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2009 News Releases

Dr. Edward I. Gordon gives $1 million to Longwood Nursing Program

August 6, 2009

Dr. Edward Gordon Dr. Edward Gordon

Longwood University has received a $1,000,000 gift from Dr. Edward I. Gordon to fund the Clinical Simulation Learning Center for the new nursing program. This is the largest gift from a local donor in the history of the university.

"Dr. Gordon's gift represents a significant milestone in the life of Longwood's nursing program," said Longwood President Dr. Patricia P. Cormier. "As a physician who has served a rural area for his entire career, Dr. Gordon is acutely aware of the critical need for healthcare in south-central Virginia. This gift, the largest in Longwood's history from a local donor, will open the door for the next generation of healthcare providers in this region. I know I speak for the entire Longwood community when I express our sincerest gratitude to Dr. Gordon."

Dr. Gordon has practiced pediatric and family medicine in Farmville for 36 years. In addition to his family practice, he serves as chief physician to The Woodland retirement community; medical director for Piedmont Regional Jail and Farmville Police Department; and as medical examiner for Prince Edward and Cumberland counties. He developed the pediatric and nursery departments for Southside Community Hospital where he also established the newborn and pediatric intensive care units. He has represented Ward A on the Farmville Town Council for three years.

The Clinical Simulation Learning Center will be a critical component of Longwood's new Bachelor of Science in Nursing (BSN) program.  Clinical simulation laboratories are designed to simulate clinical settings and clinical experiences, providing students with opportunities to learn and enhance their skills in a safe, controlled environment. Dr. Gordon's gift will establish the Clinical Simulation Learning Center in three phases over three years in coordination with the development of the nursing curriculum.

"We are very fortunate that a Farmville community leader understands the importance of the new Bachelor of Science in Nursing Program at Longwood University, and the value of utilizing clinical simulation as an educational instructional tool," said Dr. Melody Eaton, director of the nursing program. "The Clinical Simulation Learning Center will provide hands-on experience in a realistic, but controlled, environment. Through the use of full-size electromechanical human patient simulators, students will practice assessment, decision-making, and nursing skills. The simulators can speak and breathe as well as emit palpable pulses, heartbeats and other human physiological indicators. The Simulation Center will truly enhance the learning process and prepare our students for professional nursing practice and the real world of nursing."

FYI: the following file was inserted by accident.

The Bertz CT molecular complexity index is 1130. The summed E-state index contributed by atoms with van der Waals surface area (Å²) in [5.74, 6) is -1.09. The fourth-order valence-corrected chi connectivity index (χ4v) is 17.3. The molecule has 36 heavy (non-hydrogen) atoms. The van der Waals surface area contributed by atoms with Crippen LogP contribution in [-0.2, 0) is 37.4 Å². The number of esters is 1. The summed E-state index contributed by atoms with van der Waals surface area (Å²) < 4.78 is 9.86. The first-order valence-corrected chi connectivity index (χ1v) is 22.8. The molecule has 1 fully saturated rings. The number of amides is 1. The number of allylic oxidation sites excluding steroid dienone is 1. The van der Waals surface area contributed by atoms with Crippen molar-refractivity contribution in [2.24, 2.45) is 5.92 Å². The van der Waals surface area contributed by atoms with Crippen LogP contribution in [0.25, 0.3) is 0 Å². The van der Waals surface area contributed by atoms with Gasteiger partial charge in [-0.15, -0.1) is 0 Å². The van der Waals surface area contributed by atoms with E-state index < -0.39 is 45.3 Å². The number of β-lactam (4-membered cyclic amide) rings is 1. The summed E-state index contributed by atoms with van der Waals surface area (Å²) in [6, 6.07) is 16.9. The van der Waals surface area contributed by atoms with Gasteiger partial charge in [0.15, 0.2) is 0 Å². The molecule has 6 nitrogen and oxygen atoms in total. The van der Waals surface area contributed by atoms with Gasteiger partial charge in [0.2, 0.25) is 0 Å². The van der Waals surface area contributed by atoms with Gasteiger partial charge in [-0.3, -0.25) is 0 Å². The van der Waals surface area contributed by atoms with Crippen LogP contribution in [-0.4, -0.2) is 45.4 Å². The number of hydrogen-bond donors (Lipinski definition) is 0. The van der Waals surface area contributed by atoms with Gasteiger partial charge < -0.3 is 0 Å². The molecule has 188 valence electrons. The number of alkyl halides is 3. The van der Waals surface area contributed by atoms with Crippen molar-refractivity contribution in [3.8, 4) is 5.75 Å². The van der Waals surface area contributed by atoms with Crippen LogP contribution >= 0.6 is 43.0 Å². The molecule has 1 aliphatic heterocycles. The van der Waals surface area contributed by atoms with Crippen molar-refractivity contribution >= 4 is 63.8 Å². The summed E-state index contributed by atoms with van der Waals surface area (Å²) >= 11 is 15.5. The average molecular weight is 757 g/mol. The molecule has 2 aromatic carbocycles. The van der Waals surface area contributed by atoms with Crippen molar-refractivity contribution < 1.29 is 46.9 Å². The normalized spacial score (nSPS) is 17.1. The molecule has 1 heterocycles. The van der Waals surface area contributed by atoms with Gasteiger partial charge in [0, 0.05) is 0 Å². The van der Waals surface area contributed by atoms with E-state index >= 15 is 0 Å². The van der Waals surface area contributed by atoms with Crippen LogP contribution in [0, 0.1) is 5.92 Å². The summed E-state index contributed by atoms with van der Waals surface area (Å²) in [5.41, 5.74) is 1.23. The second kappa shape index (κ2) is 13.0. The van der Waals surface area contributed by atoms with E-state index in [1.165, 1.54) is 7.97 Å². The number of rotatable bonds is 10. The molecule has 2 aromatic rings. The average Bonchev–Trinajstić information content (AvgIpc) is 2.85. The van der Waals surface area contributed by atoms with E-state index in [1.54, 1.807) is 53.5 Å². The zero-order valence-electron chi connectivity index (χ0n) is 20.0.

The mission of Longwood's BSN program, approved by the Virginia Board of Nursing and the State Council of Higher Education in Virginia last January, is to promote excellence in nursing education and clinical competency; to promote the development of citizen leaders in the nursing profession; to promote partnerships to enhance health care and health care education in the region; to be one component of the solution to the nursing shortage; and to improve the health of local communities. The program will be administered through the Cook-Cole College of Arts and Sciences and classes will begin this fall.

Longwood's quest to build a nursing program began in September 2007 when the Board of Visitors approved a resolution granting permission for a $392,293 grant from the Virginia Tobacco Indemnification and Community Revitalization Education Funding project to fund the hiring of a program director, a curriculum expert, and two professors during the planning year of the program.

To learn more about Longwood's BSN program visit www.longwood.edu/nursing or contact the Admissions Office at 1.800.281.4677